Solar policy in Massachusetts is not a house of cards in the sense that it did not all come crashing down when somebody bumped the table this summer. However, there is enough shaking and wobbling of the edifice to raise some concerns among those dedicated to developing solar power in the Bay State.
The aforementioned bump came in the form of the failure of widely touted legislation designed to restructure net metering and project caps. Despite strong support of the solar-friendly administration of Gov. Deval Patrick and national solar organizations, including the Solar Energy Industries Association, concerns over certain provisions, notably a minimum utility bill and net-metering allotments for community solar, provoked resistance from local solar groups. In the end, the legislation died a midnight death.
Scott Fenton, a partner at the Massachusetts law firm Bowditch & Dewey LLP, says the failure of the net-metering bill is just one symptom of impediments that have beset the solar sector in Massachusetts. The main effect of its failure to pass is the return of uncertainty and some degree of volatility to the market. One sourse of this instability is friction among competing interests among solar players in the commonwealth. Other impediments come from the structure of city and town government, whereÂ considerable authority rests.
‘Massachusetts is probably not as solar friendly as it was four years ago,’ Fenton says. ‘Towns have become more wary of large ground-mounted solar projects and their impact on the community.’
Fenton says the new solar renewable energy certificate (SREC) regulations that came out in the first quarter – known as SREC II – placed a lot of emphasis on managing what kinds of solar development the government wanted and where it wanted that development to occur. The sectors of focus include projects 25 kW and smaller, ground-mount installations over 25 kW, arrays on brownfields and landfills, and large arrays of 650 kW or more – so-called"managed growth," projects. Each of these sectors is scored, with large landfills at the top and managed-growth projects at the bottom. These are capped at various levels, and these caps are subject to change.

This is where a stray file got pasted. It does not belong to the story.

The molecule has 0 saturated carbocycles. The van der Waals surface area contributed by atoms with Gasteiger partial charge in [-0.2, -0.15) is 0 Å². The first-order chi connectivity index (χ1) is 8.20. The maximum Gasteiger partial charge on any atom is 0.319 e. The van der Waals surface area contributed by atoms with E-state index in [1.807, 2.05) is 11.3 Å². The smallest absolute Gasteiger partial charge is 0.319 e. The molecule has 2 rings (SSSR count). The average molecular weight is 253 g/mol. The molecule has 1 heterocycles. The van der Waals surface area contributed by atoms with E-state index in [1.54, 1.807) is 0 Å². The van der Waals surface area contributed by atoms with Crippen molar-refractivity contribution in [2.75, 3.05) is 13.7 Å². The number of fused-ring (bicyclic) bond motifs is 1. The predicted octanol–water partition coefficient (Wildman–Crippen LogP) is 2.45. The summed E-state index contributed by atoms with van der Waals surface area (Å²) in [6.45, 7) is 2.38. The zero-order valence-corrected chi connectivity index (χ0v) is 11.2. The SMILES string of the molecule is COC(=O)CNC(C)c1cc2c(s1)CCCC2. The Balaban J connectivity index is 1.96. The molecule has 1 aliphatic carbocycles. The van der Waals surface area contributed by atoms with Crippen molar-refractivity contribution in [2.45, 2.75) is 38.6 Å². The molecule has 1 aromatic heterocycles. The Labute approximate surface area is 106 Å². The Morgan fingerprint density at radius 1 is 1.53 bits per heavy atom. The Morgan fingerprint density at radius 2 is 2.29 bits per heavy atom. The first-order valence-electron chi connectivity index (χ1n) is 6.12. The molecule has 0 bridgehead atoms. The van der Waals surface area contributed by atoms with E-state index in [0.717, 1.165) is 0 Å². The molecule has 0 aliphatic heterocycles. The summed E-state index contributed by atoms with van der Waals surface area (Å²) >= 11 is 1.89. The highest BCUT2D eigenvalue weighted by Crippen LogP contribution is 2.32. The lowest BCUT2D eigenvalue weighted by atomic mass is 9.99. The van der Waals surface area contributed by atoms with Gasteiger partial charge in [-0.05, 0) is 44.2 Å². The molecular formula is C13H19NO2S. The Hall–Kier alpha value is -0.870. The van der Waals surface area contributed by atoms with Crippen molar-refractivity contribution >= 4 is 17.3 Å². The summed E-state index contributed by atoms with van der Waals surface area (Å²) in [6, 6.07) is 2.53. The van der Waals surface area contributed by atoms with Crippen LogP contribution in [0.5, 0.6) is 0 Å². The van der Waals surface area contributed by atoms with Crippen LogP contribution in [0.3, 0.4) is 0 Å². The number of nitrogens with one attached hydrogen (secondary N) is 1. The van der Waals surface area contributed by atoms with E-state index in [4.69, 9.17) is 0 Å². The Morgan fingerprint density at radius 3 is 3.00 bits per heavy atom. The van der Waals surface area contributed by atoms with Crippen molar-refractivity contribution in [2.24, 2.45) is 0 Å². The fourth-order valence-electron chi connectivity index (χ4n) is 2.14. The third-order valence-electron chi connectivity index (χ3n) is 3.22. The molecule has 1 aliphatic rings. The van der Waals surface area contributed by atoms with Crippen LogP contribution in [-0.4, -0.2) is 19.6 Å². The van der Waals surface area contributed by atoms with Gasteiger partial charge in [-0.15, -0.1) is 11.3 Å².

‘In my opinion, the caps are an attempt to create more opportunities by dividing up the market into four different sectors,’ Fenton says. ‘They don't want a handful of solar facilities to take up the lion's share of the allotment of megawatts for that year.’
What strikes Fenton as odd is that the government is taking such an active role in directing how this growth is going to occur. By encouraging smaller installations, the policy promotes job creation. Looking at it from the developer's perspective, the money is really in the larger-scale projects, where economies of scale and meticulous planning enable predictable returns. According to the SREC II incentives, Fenton says, the commonwealth would love to have every landfill turned into a solar facility. But you can't always have a large solar development on a landfill – if it is not facing the right way, the incentives do not matter.
"I wouldn't call this a problem," Fenton says. ‘It's just competing interests. I guess it is a good problem to have if you have that much growth in a new industry.’
Regardless of the outcome, the system is clearly producing volatility. As the regulations are designed, the Department of Energy Resources (DOER) comes out with guidance on what the limits will be on the managed growth sector of 6 MW projects and over, which are the slots of most interest to the large developers Fenton represents.
This year, the cap is 26 MW. Next year's cap is 80 MW. After that, things get fuzzy.
‘In August, DOER came out with guidance saying 2016 is going to be 0 MW,’ Fenton says. ‘But then, they recently changed that to 20 MW. So it becomes a very volatile market for developers. How are they going to do these projects when the numbers are going to fluctuate like that?’
The legislation that failed in August was supposed to replace the SREC II regime with a stable platform to build toward the Patrick administration's goal of 1.6 GW of solar deployed in the commonwealth by 2020. As it stands, the SREC II program will continue to reshape the development outlook according to how the pipeline fulfills the four-sector approach.
‘Five years from now, we'll look back and see whether this was a good idea or a bad idea,’ Fenton says.